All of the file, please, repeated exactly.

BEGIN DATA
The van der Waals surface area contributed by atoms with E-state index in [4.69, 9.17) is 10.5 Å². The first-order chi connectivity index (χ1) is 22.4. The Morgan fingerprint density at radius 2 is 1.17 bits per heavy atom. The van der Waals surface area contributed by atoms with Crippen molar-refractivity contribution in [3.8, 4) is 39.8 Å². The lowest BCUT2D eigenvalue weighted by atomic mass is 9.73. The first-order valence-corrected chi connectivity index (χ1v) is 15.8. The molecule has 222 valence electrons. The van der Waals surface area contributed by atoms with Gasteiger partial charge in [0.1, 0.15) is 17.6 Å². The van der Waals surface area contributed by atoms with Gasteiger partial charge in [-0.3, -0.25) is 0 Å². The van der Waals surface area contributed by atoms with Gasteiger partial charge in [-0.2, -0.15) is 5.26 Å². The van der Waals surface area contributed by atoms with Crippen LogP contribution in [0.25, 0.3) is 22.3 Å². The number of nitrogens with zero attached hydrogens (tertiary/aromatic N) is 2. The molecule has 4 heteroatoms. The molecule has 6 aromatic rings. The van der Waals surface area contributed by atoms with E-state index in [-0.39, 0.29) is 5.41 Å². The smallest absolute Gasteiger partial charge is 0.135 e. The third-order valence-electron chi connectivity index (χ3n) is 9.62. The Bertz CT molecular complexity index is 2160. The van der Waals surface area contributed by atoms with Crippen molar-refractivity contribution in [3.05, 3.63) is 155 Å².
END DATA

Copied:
The van der Waals surface area contributed by atoms with E-state index in [4.69, 9.17) is 10.5 Å². The first-order chi connectivity index (χ1) is 22.4. The Morgan fingerprint density at radius 2 is 1.17 bits per heavy atom. The van der Waals surface area contributed by atoms with Crippen molar-refractivity contribution in [3.8, 4) is 39.8 Å². The lowest BCUT2D eigenvalue weighted by atomic mass is 9.73. The first-order valence-corrected chi connectivity index (χ1v) is 15.8. The molecule has 222 valence electrons. The van der Waals surface area contributed by atoms with Gasteiger partial charge in [0.1, 0.15) is 17.6 Å². The van der Waals surface area contributed by atoms with Gasteiger partial charge in [-0.3, -0.25) is 0 Å². The van der Waals surface area contributed by atoms with Gasteiger partial charge in [-0.2, -0.15) is 5.26 Å². The van der Waals surface area contributed by atoms with Crippen LogP contribution in [0.25, 0.3) is 22.3 Å². The number of nitrogens with zero attached hydrogens (tertiary/aromatic N) is 2. The molecule has 4 heteroatoms. The molecule has 6 aromatic rings. The van der Waals surface area contributed by atoms with E-state index in [-0.39, 0.29) is 5.41 Å². The smallest absolute Gasteiger partial charge is 0.135 e. The third-order valence-electron chi connectivity index (χ3n) is 9.62. The Bertz CT molecular complexity index is 2160. The van der Waals surface area contributed by atoms with Crippen molar-refractivity contribution in [3.05, 3.63) is 155 Å².